Slowly, everything is growing out of control and space is at a premium. Strawberry plants look as though they will be providing berries for a very long time. Tomatoes are doing well, many flowers already and the plants aren’t that tall yet.
i have this random flat plastic pot that I just throw scraps in.. because i am a true plant hoarder & i just can’t throw anything away. all of the stuff you see here was grown from random leaves, twigs, seeds, half dead stuff, etc. i just toss the scraps in and hope for the best. i also toss in pretty rocks and things that I find.
what was once a pretty gross pot of dead looking scraps is now my favorite planter in my collection.
Bonsai Japanese Quince Trees (Chaenomeles japonica)
The tradition of growing miniature trees in shallow containers started in China, where is is called penjing (盆景), which means “tray scenery.” These tray displays have a number of variations, including “Tree Penjing” (shumu penjing), “Landscape Penjing” (shanshui penjing), and “Water and Land Penjing” (shuihan penjing).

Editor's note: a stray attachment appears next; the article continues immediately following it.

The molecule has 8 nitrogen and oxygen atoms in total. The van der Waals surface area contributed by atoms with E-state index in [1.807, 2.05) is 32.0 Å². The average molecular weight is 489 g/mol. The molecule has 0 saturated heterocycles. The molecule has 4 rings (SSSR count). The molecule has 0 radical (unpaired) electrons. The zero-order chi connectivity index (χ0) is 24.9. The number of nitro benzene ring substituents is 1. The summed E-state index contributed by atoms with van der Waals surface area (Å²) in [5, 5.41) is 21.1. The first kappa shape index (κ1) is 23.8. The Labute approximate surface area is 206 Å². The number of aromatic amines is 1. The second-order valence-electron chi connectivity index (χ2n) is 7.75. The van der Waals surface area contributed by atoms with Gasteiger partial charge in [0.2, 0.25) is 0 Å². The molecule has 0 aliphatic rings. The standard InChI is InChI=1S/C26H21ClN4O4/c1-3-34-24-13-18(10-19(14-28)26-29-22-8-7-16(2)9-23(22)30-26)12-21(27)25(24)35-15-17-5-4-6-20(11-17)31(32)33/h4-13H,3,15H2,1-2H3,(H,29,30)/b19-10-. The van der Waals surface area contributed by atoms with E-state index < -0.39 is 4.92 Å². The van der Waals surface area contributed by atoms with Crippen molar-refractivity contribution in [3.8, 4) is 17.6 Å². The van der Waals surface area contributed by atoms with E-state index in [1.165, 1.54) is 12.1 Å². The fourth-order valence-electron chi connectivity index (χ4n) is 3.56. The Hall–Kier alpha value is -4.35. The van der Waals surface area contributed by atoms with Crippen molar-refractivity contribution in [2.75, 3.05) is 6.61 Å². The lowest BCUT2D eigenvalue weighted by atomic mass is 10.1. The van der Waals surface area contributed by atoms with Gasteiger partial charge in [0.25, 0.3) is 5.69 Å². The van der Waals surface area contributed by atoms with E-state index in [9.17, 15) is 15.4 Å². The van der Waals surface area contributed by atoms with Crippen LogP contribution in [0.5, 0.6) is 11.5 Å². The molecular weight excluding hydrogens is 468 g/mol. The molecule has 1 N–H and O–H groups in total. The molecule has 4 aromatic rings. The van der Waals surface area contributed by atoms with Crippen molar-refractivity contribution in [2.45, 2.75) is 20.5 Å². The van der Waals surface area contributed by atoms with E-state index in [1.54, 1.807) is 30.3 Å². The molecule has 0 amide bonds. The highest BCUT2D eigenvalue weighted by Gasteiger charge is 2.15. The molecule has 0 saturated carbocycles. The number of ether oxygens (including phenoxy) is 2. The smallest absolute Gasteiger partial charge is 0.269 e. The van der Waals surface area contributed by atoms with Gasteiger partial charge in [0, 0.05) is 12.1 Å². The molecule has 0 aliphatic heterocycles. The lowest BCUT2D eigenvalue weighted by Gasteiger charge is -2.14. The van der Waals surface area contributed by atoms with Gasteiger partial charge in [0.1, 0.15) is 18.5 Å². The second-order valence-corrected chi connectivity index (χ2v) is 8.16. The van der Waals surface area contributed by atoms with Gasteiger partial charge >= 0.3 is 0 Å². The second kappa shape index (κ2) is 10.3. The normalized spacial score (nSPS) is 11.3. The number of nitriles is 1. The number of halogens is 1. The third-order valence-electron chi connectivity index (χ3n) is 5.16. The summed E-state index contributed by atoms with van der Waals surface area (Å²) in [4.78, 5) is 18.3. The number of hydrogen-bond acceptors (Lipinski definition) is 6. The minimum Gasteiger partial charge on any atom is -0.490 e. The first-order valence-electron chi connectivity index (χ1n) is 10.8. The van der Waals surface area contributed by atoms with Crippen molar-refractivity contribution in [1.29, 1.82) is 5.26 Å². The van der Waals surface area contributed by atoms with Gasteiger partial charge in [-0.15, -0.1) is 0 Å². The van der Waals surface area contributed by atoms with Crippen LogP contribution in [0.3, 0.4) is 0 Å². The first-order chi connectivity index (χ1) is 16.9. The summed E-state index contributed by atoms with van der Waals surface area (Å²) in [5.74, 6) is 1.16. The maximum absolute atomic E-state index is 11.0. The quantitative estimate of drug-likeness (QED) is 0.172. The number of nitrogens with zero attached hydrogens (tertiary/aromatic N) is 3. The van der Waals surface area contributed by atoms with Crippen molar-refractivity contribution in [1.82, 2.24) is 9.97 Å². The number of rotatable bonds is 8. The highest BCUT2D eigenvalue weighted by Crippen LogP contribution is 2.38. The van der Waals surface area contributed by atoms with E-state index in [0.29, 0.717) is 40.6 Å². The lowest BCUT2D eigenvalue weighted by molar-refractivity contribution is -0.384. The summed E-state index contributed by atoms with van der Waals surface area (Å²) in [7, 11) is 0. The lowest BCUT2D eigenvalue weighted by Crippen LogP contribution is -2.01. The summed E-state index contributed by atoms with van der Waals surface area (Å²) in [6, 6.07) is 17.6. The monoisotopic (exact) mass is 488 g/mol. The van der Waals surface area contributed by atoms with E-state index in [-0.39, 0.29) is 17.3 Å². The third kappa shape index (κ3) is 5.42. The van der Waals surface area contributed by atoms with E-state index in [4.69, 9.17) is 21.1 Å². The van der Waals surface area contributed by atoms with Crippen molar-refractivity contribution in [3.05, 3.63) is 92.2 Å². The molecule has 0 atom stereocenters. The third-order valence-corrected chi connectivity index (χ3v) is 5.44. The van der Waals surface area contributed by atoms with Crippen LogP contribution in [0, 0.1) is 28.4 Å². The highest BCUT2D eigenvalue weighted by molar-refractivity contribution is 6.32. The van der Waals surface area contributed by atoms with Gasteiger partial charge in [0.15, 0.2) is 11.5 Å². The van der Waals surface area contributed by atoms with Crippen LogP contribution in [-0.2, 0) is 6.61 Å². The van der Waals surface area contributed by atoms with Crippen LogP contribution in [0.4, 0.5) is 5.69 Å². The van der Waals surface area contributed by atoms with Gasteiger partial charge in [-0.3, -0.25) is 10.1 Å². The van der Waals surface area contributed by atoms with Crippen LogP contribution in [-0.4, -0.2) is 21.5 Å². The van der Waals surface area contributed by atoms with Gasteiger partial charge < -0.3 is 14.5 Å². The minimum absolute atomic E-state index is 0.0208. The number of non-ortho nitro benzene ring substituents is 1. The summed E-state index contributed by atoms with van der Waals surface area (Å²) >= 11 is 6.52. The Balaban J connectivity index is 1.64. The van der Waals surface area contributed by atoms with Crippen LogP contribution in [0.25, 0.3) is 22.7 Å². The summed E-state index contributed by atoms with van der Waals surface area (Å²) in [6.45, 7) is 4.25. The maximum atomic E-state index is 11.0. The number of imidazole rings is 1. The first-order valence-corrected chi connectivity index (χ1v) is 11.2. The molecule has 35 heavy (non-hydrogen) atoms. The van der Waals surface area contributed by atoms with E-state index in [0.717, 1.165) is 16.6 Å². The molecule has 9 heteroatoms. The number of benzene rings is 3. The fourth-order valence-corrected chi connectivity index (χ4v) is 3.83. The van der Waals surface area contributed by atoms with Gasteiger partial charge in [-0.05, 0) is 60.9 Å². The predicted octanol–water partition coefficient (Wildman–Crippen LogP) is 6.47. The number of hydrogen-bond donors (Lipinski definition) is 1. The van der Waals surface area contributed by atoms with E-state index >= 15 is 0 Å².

The Japanese word, bonsai, is derived from the earlier Chinese word for the above practice: penzai (盆 栽). Bonsai is a much more specific artform, involving the restriction of the growth of a tree in a shallow container. This is achieved through root pruning, and foliage pruning, as well as the use of wire to guide the growth of the tree.
I have 50+ year-old quince trees I’d like to get off my hands before winter, for sale or swap. They make excellent bonsai specimens, and I ship them bare-root, so they are easily adapted to transplant into a bonsai soil.